Maybe if Laurie Sandell had read Dr. Robert Hare's seminal book on psychopathy, Without Conscience, she might have recognized the truth about her father. A psychopath is distinguished by a lack of conscience, which leads to narcissism, extravagant lies, adultery...but how would she have known at the time? She was just a girl who loved her daddy.

Sandell's new graphic novel, The Impostor's Daughter (Hachette, 247 pages, $24.99), is a sleeper. Its crisp, clean line drawings tell a tale with an innocuous beginning—as a child, Sandell notices that her father gets mail under other names—that slowly devolves into a story of physical and emotional abuse at the hands of her father, and her own drug abuse.

As Sandell gradually realizes, the title impostor is her own father—an erudite, passionate Argentinean professor of economics at a community college in Stockton, Calif. The adoring daughter wove his outlandish stories into her own personal mythology—finding diamonds in South American swamps, surviving firefights in Vietnam. "He did things better than anyone else," Sandell says. "I wanted to be the best too. And with his help, I always was."

The signs were inescapable, and yet her family managed to delude themselves for years. Sandell even forgave her father after he opened seven (seven!) credit cards in her name, racking up thousands in unpaid debt. Her mother told Sandell that he was setting up computer systems for foreign governments, even as he foreclosed on their house. But when journalist Sandell writes up her father's exploits for a magazine, she's faced with a skeptical editor. Soon, through her own fact-checking, hero worship turns into rage as her article becomes an exposé of a con man. Later she struggles with relationships and drug addiction—nudged into rehab by, of all people, the actress Ashley Judd.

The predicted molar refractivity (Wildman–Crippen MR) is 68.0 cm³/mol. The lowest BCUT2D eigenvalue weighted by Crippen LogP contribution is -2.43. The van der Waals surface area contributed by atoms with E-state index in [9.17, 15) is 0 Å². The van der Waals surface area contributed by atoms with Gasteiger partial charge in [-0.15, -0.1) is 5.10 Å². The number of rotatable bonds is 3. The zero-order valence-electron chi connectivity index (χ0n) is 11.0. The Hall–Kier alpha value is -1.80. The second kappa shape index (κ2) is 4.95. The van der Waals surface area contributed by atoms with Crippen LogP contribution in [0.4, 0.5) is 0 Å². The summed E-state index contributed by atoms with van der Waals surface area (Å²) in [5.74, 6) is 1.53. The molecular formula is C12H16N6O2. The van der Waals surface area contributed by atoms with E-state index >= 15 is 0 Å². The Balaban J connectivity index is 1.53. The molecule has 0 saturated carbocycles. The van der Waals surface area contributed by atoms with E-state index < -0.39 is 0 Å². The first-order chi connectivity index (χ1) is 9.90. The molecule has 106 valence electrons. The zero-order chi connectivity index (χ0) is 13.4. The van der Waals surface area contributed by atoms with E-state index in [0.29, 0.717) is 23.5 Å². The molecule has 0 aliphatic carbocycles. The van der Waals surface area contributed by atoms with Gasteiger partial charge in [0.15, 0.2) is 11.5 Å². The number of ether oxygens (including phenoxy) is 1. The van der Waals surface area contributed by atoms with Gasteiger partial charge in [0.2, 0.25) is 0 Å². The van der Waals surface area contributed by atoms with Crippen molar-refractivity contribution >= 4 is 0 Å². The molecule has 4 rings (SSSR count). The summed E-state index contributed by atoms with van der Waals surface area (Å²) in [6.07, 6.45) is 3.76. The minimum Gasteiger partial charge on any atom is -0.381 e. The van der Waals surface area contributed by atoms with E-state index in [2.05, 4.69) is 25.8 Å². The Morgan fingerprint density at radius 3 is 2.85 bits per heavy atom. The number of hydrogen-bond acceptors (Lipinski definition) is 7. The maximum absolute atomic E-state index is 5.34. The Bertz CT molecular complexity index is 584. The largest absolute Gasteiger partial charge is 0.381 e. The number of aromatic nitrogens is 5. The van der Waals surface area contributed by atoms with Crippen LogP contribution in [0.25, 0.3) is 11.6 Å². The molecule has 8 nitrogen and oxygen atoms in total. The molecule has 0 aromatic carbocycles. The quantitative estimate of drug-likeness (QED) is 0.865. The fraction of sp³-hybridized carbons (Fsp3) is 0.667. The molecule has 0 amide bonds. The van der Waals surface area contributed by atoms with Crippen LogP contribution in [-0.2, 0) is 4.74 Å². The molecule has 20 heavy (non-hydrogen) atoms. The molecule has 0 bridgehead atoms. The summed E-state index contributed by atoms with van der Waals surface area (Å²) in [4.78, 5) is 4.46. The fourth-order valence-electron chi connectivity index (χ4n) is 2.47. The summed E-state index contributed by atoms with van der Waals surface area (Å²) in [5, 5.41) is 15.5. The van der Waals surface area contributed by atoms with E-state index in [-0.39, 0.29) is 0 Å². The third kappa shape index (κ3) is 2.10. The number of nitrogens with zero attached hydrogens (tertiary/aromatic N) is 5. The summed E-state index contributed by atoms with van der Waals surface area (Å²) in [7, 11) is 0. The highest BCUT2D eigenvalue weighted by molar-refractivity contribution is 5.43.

The comparisons between this work and Alison Bechdel's Fun Home, another graphic novel about dealing with a father's deceptions, are going to come thick and fast. So, let's have it out there: Fun Home is better. Sandell is a contributing editor at Glamour magazine, and sometimes her conclusions (and her drawings) are as glib and oversimplified as "Five First-Date Signs He's Into You." After all, plenty of men grow up poor in Argentina without conning friends and family out of hundreds of thousands of dollars.

Still, The Impostor's Daughter is clean, engaging and candy-colored, and Sandell's father passed one talent on to her: the ability to spin a good yarn. It's not every girl who goes from working as a Tokyo stripper to having business lunches with Katherine Heigl. Only in Sandell's case, the stories are true (we hope). If only all families had fact-checkers—but then, as Sandell's mother shows and Sandell begins to realize, loving someone despite their flaws can be as brave and difficult a choice as hearing the truth.


Laurie Sandell reads at Powell's City of Books, 1005 W Burnside St., 228-4651. 7:30 pm Monday, Aug. 10. Free.